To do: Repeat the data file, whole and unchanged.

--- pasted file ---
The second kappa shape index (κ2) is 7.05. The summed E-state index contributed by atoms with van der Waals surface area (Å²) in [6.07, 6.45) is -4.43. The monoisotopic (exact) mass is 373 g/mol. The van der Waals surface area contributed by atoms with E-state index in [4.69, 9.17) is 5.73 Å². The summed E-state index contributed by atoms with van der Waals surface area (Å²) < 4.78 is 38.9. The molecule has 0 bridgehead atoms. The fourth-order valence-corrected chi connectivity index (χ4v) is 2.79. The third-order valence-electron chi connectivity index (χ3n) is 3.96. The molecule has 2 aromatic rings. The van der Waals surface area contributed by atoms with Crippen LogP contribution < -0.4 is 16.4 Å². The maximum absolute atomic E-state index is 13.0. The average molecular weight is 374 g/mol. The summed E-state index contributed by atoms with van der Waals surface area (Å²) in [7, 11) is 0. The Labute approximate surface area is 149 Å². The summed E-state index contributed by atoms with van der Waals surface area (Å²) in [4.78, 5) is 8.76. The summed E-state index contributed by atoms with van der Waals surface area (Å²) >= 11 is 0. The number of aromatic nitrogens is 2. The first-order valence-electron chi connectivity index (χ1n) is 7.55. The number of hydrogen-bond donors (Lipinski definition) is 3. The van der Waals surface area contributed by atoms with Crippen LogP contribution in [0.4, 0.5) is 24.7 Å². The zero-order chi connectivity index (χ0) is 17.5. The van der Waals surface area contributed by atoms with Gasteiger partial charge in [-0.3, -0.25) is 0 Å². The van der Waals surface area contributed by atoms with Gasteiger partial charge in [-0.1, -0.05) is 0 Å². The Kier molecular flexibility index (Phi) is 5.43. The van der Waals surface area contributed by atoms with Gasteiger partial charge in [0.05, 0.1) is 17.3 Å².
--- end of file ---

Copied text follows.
The second kappa shape index (κ2) is 7.05. The summed E-state index contributed by atoms with van der Waals surface area (Å²) in [6.07, 6.45) is -4.43. The monoisotopic (exact) mass is 373 g/mol. The van der Waals surface area contributed by atoms with E-state index in [4.69, 9.17) is 5.73 Å². The summed E-state index contributed by atoms with van der Waals surface area (Å²) < 4.78 is 38.9. The molecule has 0 bridgehead atoms. The fourth-order valence-corrected chi connectivity index (χ4v) is 2.79. The third-order valence-electron chi connectivity index (χ3n) is 3.96. The molecule has 2 aromatic rings. The van der Waals surface area contributed by atoms with Crippen LogP contribution < -0.4 is 16.4 Å². The maximum absolute atomic E-state index is 13.0. The average molecular weight is 374 g/mol. The summed E-state index contributed by atoms with van der Waals surface area (Å²) in [7, 11) is 0. The Labute approximate surface area is 149 Å². The summed E-state index contributed by atoms with van der Waals surface area (Å²) in [4.78, 5) is 8.76. The summed E-state index contributed by atoms with van der Waals surface area (Å²) >= 11 is 0. The number of aromatic nitrogens is 2. The first-order valence-electron chi connectivity index (χ1n) is 7.55. The number of hydrogen-bond donors (Lipinski definition) is 3. The van der Waals surface area contributed by atoms with Crippen LogP contribution in [0.4, 0.5) is 24.7 Å². The zero-order chi connectivity index (χ0) is 17.5. The van der Waals surface area contributed by atoms with Gasteiger partial charge in [-0.3, -0.25) is 0 Å². The van der Waals surface area contributed by atoms with Gasteiger partial charge in [-0.1, -0.05) is 0 Å². The Kier molecular flexibility index (Phi) is 5.43. The van der Waals surface area contributed by atoms with Gasteiger partial charge in [0.05, 0.1) is 17.3 Å².